New MS Therapies Show Promise
But the side effects of one drug require much more research, researchers say
THURSDAY, Oct. 23, 2008 (HealthDay News) -- Two medications may prove to be advances in the treatment of multiple sclerosis, researchers say.
In one study, an experimental drug called oral fumarate (BG00012) substantially reduced symptoms in patients with relapsing-remitting multiple sclerosis, according to a phase II clinical trial by European and North American researchers.
And in a second trial, researchers found that the leukemia drug alemtuzumab (Campath) was about 70 percent more effective than another drug already widely used to treat MS. However, alemtuzumab also had significant side effects, including bleeding disorders, a greater risk of thyroid disease, and infections. This prompted experts to say that much more research is needed before alemtuzumab can be prescribed to treat multiple sclerosis.
Multiple sclerosis is a nervous system disease that affects the brain and spinal cord. It damages the myelin sheath, the material that surrounds and protects nerve cells. This damage slows or blocks messages between the brain and the body, according to the U.S. National Library of Medicine.
Symptoms of the disease can include visual disturbances; muscle weakness; trouble with coordination and balance; sensations such as numbness, prickling, or "pins and needles;" and thinking and memory problems.
It's not known what causes multiple sclerosis. It may be an autoimmune disease, which happens when the body attacks itself. MS affects women more than men, and it often begins between the ages of 20 and 40. An estimated 400,000 Americans have the disease. Usually, the disease is mild, but some people lose the ability to write, speak or walk. There's no cure for MS, but medicines may slow it down and help control symptoms, according to the National Library of Medicine.
The 24-week study of BG00012 included 257 patients, ages 18 to 55, who were randomly assigned to receive either 120 milligrams of BG00012 once a day (64 patients), 120 milligrams three times a day (64 patients), 240 milligrams three times a day (64 patients), or a placebo (65 patients). The patients were assessed at weeks 12, 16, 20 and 24.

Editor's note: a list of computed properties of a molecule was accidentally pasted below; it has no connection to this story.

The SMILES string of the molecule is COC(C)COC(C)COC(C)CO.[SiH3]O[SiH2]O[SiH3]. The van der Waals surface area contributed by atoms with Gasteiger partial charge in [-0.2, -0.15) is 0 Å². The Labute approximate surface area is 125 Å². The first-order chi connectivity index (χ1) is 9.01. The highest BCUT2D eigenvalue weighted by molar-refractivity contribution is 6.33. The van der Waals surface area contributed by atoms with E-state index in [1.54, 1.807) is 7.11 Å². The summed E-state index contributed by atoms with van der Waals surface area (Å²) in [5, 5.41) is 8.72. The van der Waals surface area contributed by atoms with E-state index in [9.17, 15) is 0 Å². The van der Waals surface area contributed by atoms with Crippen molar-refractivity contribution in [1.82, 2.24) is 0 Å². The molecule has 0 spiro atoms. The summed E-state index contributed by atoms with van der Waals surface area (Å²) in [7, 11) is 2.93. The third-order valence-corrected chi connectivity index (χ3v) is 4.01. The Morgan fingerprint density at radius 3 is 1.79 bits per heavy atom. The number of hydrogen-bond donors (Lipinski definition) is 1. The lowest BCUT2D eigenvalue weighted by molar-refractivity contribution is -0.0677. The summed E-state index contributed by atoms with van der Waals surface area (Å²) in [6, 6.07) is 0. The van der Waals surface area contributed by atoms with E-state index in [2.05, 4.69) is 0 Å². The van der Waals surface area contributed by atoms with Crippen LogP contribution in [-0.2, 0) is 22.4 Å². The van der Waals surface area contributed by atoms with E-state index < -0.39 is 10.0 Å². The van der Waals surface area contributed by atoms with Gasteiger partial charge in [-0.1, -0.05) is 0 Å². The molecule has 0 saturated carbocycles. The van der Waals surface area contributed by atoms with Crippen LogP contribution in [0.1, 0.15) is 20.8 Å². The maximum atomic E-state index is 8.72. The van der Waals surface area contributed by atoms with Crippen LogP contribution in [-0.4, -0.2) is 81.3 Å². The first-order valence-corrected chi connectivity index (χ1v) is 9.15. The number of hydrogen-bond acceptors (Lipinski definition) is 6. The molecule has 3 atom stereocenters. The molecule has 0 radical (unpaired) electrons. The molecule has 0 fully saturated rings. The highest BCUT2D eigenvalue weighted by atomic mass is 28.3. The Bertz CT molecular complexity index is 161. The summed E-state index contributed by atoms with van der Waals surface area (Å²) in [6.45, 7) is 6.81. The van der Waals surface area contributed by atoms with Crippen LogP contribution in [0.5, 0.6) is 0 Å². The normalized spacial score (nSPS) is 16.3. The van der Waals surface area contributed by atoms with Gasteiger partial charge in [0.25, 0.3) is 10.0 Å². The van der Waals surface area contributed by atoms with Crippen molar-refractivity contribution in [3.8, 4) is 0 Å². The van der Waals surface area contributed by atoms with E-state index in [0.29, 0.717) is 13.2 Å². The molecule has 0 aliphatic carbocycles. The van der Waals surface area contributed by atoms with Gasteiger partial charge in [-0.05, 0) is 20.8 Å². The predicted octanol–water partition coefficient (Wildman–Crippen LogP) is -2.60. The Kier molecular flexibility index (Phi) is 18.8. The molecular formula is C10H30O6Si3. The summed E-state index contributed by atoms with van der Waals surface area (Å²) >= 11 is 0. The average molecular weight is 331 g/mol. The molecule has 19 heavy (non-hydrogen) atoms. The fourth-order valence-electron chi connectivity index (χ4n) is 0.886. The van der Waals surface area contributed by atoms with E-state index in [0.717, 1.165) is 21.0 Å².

MRI brain scans showed that patients treated with 240 milligrams of BG00012 three times a day had 69 percent fewer new gadolinium enhancing (GdE) lesions -- a marker of MS-related inflammatory activity -- from week 12 to 24 than those who received the placebo. They also had fewer new or enlarging T2-hyperintense and T1-hypointense lesions at week 24.
The study also found that BG00012 reduced the annual relapse rate by 32 percent, but this finding wasn't statistically significant. Patients who received the drug were more likely than those in the placebo group to suffer adverse events such as abdominal pain and hot flush. Dose-related adverse events in patients taking the drug included headache, fatigue and feeling hot, the researchers said.
"Longer-term (phase III) studies of BG00012 in larger patient populations are underway to define its place in the future of relapsing-remitting multiple sclerosis treatment. If these studies show similar relapse rate reductions with BG00012, interferon beta, and glatiramer acetate, BG00012 could be a suitable initial treatment for relapsing-remitting multiple sclerosis," wrote Professor Ludwig Kappos, of University Hospital Basel, in Switzerland, and colleagues.
The study was published in the Oct. 24 issue of the The Lancet.
In an accompanying comment in the journal, Professor Per Soelberg Sorensen and Dr. Finn Sellebjerg of the Danish Multiple Sclerosis Research Center, noted that "BG00012 might have a favorable benefit-to-risk ratio profile compared with its oral competitors and the currently available first-line injectable drugs. However, we will have to await the results from the ongoing large phase III trials to establish the place of BG00012 and of other oral drugs in the treatment of relapsing-remitting multiple sclerosis."
The study of the leukemia drug alemtuzumab, which temporarily depletes white blood cells and is part of a class of drugs called monoclonal antibodies, included 334 patients. Patients were randomly assigned to get either alemtuzumab or interferon beta, a standard MS therapy, for three years.
Alemtuzumab reduced by 74 percent the risk of MS relapse, the researchers reported in the Oct. 23 issue of the New England Journal of Medicine.
"The ability of an MS drug to promote brain repair is unprecedented," Alasdair Coles, of Cambridge University in England, and one of the study's leaders, told the AFP news service. "We are witnessing a drug which, if given early enough, might effectively stop the advancement of the disease and also restore lost function by promoting repair of the damaged brain tissue."
However, in an accompanying journal editorial, Dr. Stephen L. Hauser, a neurologist at the University of California, San Francisco, said the "toxic effects associated with alemtuzumab considerably dampen any enthusiasm for its routine use in patients with multiple sclerosis until more is known about its long-term safety and sustained efficacy."
The U.S. National Institute of Neurological Disorders and Stroke has more about multiple sclerosis.